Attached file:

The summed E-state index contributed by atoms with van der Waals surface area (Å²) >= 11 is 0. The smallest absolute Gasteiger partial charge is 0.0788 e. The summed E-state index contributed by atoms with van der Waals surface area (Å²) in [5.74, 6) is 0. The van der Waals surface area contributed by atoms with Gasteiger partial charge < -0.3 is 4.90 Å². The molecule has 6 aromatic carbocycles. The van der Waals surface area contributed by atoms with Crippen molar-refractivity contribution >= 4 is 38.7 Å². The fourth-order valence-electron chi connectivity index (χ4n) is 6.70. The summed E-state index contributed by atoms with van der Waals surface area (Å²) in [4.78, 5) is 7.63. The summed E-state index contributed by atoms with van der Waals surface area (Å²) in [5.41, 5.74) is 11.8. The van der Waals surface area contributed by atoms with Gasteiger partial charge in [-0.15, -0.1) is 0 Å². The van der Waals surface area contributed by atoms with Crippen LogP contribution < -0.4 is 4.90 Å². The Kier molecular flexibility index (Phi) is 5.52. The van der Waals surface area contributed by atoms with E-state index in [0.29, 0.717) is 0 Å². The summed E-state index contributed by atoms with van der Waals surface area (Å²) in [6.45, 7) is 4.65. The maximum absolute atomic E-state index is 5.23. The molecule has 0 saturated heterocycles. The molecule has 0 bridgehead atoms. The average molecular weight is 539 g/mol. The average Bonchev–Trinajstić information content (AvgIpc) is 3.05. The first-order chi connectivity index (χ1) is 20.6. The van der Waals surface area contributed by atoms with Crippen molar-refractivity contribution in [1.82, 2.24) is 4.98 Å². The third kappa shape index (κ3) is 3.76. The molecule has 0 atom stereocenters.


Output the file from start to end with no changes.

The summed E-state index contributed by atoms with van der Waals surface area (Å²) >= 11 is 0. The smallest absolute Gasteiger partial charge is 0.0788 e. The summed E-state index contributed by atoms with van der Waals surface area (Å²) in [5.74, 6) is 0. The van der Waals surface area contributed by atoms with Gasteiger partial charge < -0.3 is 4.90 Å². The molecule has 6 aromatic carbocycles. The van der Waals surface area contributed by atoms with Crippen molar-refractivity contribution >= 4 is 38.7 Å². The fourth-order valence-electron chi connectivity index (χ4n) is 6.70. The summed E-state index contributed by atoms with van der Waals surface area (Å²) in [4.78, 5) is 7.63. The summed E-state index contributed by atoms with van der Waals surface area (Å²) in [5.41, 5.74) is 11.8. The van der Waals surface area contributed by atoms with Gasteiger partial charge in [-0.15, -0.1) is 0 Å². The van der Waals surface area contributed by atoms with Crippen LogP contribution < -0.4 is 4.90 Å². The Kier molecular flexibility index (Phi) is 5.52. The van der Waals surface area contributed by atoms with E-state index in [0.29, 0.717) is 0 Å². The summed E-state index contributed by atoms with van der Waals surface area (Å²) in [6.45, 7) is 4.65. The maximum absolute atomic E-state index is 5.23. The molecule has 0 saturated heterocycles. The molecule has 0 bridgehead atoms. The average molecular weight is 539 g/mol. The average Bonchev–Trinajstić information content (AvgIpc) is 3.05. The first-order chi connectivity index (χ1) is 20.6. The van der Waals surface area contributed by atoms with Crippen molar-refractivity contribution in [1.82, 2.24) is 4.98 Å². The third kappa shape index (κ3) is 3.76. The molecule has 0 atom stereocenters.